Let the rice cook for 30 minutes, then toss the frozen veggies in the pot, bring it to a boil, and crumble in the meat and herbs while it’s coming to a boil again.  Cover and let it simmer for another 15 minutes (depending on the directions on the rice package).  This recipe makes 5 quarts and lasts for days in the refrigerator.

By alternating the types of mixed vegetables (no onions!) and the protein (turkey, chicken, beef), this same recipe provides nutritional variation and dogs love it. It’s easy and provides variety in their diet – which goes a long way to keeping them healthy and happy.

Try it!  Your dog will thank you.  And if you’re a kitchen loving cooking type, there are tons of home made dog food recipes that can be found online with simple web searches.  Enjoy!

Dog Disneyland Season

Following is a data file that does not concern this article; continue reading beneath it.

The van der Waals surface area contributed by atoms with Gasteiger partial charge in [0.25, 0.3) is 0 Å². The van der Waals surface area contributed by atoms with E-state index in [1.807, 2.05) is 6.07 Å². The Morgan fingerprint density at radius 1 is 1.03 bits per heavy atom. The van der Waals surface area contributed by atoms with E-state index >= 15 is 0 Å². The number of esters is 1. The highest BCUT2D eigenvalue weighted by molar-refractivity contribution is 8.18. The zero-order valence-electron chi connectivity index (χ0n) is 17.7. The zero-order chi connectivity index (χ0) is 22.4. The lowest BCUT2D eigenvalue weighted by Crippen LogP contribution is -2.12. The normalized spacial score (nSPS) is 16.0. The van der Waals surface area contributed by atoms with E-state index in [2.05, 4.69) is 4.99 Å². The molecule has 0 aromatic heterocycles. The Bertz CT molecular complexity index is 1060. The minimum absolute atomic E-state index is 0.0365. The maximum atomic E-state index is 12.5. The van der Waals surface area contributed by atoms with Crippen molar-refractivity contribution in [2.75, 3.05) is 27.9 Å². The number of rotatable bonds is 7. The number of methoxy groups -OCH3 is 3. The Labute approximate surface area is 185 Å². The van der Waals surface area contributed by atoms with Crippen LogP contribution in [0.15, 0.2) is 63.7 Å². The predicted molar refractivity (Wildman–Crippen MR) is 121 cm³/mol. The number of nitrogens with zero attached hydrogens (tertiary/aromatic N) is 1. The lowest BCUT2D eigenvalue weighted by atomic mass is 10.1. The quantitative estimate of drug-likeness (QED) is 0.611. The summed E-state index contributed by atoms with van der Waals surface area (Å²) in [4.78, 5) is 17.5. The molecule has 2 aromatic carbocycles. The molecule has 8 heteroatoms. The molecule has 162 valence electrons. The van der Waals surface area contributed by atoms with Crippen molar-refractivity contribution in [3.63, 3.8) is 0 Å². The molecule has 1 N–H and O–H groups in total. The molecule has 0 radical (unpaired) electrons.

If you have a dog and live in a part of the country that has season changes, your dog has gone completely bonkers and is excited and overly stimulated by everything, right?  Dog Disneyland Season has arrived!  Young dogs, especially, have all gone nuts with the cooler weather, new smells, new sounds, and especially the abundance of squirrels, rabbits, and the like.

After several weeks of amazing progress, my pup Casey has lost his mind and gets overly excited and stimulated by everything – as have most other dogs I know. Much as it’s fun to watch, it’s also an exercise in patience, right?

crazy-dogOh well.  The good news is that they’ll eventually get used to it, settle down, and remember to use their brains.

If you don’t already know this, one thing to watch is for their excitement going over the top and getting them in trouble – especially if you take your pup to a dog park.  Overly excited and stimulated dogs can get into fights.  Personally, I’m restricting Casey’s park trips only to times when there are very few dogs in the park.  And he’s spending a lot more time on a long line where he can run around a bit and burn off steam but I can hang onto him when he loses it.

Patience!  They will find their brains again.  Eventually.  I’m reminding myself to laugh at the silliness and not get frustrated by the total lack of focus.  After all, how often do you get to go to Disneyland for a whole season?